Spousal Dementia Caregiver Stress and the Risks of Cognitive Decline for The Caregiver

cIn research comparisons between non-dementia caregivers and dementia caregivers, indications show that spousal caregivers of persons with dementia experience greater cognitive decline than non-dementia caregivers.1 Studies abound citing the caregiver stress experienced by all types of caregivers and the subsequent and related health concerns that occur in addition to the level of denial by caregivers of the importance of self-care.

Many caregivers simply refuse to care for themselves. They caregive to a fault and to a point of exhaustion until something happens to cause the caregiver to pay attention to his or her own health. Unfortunately, for a caregiver to pay attention to health, it takes a “wake up call” like a serious change in health.

Caregivers fail to consider who will care for their loved one if they are unable to provide care. They also feel extreme responsibility, feel pressure from the care recipient or other family members to provide care, and experience significant guilt about the duty to provide care.
According to the Family Caregiver Alliance2, 57% of caregivers report that they do not have a choice about performing clinical tasks, and that this lack of choice is self-imposed. 43% feel that these tasks are their personal responsibility because no one else can do it or because insurance will not pay for a professional caregiver.
12% report that they are pressured to perform these tasks by the care receiver.
8% report that they are pressured to perform these tasks by another family member. [AARP and United Health Hospital Fund. (2012). Home Alone: Family Caregivers Providing Complex Chronic Care.]

Many caregivers hold out with the expectation or hope that caregiving will not be a long-term situation. This belief is more accurate for non-dementia caregivers than spouses caring for a loved one with dementia.

On average caregiving lasts between 1-4 years. Twenty four percent of caregivers caregive for 5 or more years. This time frame is more common for caregivers of a person diagnosed with dementia. Fifteen percent of caregivers remain in this role for 10 or more years.2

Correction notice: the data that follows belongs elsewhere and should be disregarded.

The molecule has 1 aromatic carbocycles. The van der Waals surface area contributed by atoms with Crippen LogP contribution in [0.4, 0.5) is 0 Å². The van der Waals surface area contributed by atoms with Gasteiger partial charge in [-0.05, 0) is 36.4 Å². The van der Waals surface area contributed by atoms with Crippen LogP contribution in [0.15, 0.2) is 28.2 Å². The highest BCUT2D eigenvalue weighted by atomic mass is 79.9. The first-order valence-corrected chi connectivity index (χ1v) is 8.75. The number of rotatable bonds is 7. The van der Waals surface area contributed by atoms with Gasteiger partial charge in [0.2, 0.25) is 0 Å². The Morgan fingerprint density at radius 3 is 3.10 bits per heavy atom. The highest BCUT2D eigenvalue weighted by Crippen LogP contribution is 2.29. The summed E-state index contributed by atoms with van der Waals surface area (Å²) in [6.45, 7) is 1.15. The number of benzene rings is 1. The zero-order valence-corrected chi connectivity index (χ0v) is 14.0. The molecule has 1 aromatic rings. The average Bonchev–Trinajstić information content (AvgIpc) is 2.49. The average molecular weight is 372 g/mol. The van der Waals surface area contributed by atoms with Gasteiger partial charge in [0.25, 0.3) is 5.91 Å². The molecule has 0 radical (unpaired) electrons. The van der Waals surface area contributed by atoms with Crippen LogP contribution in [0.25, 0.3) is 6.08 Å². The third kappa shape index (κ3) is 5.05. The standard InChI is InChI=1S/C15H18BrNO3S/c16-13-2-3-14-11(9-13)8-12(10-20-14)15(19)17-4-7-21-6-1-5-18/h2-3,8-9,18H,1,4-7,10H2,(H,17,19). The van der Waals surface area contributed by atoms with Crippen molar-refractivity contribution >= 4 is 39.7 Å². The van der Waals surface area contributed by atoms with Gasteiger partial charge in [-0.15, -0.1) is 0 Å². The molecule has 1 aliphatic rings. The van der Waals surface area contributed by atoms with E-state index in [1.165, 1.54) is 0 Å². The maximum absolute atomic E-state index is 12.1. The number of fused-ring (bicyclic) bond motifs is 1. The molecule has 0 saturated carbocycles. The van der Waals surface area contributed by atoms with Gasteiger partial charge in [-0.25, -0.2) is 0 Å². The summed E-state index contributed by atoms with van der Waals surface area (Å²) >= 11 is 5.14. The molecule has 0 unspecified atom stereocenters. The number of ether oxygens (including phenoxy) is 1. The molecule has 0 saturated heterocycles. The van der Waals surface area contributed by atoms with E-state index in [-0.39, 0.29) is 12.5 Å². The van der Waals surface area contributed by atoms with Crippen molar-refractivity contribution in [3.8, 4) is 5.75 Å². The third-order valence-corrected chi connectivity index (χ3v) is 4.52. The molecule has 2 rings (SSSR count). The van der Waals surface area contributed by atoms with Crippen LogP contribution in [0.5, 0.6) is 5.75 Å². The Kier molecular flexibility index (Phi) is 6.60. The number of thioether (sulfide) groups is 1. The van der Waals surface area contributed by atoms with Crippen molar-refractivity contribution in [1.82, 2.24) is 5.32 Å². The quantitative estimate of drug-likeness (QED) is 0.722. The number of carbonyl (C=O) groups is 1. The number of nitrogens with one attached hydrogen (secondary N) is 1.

A significant difference exists between caregivers with greater financial resources and assistance. Higher levels of social support, coping skills, income to pay for care, positive self-care, and good health results in lower levels of stress on the caregiver.

Caregivers who are older, age 65+, and who are already vulnerable with to diagnosed chronic diseases fare worse in general due to the stress of caregiving even if the above identified supports are available. Individual differences play a role in how each person responds to the role of caregiving.

The Health and Retirement Study1 specifically examined caregivers in two situations: caregiving during the life of the care recipient and post death. The study indicates that overall declines in health and well-being continue after the death of the loved one. Chronic stress related to being a dementia caregiver results in an acceleration of increase in frailty (a decline in physical, emotional, and cognitive abilities) compared to non-dementia spousal caregivers. The differences in cognitive health extend on average, 2 years following the cessation of care responsibilities. With the majority of dementia caregivers being women, this is of significant concern because older women are a group that is already at high risk of developing Alzheimer’s disease without the additional stressors of being a dementia caregiver.

The negative outcomes of being a caregiver are well known. Spousal caregivers, and all caregivers, especially caregivers for persons with dementia are especially vulnerable. The important of identifying supports for care cannot be underestimated so that the health and well-being of the caregiver is not compromised.

1 Dassel, K.B. et al. Does Caring for a Spouse with Dementia Accelerate Cognitive Decline? Findings from the Health and Retirement Study. Gerontologist 2017, Vol 57, No. 2, 319-328. Doi: 10:1093/geront/gnv148

2 Family Caregiver Alliance: https://www.caregiver.org/caregiver-statistics-demographics. Retrieved 11/5/17.

©2017 Pamela D. Wilson. All Rights Reserved.
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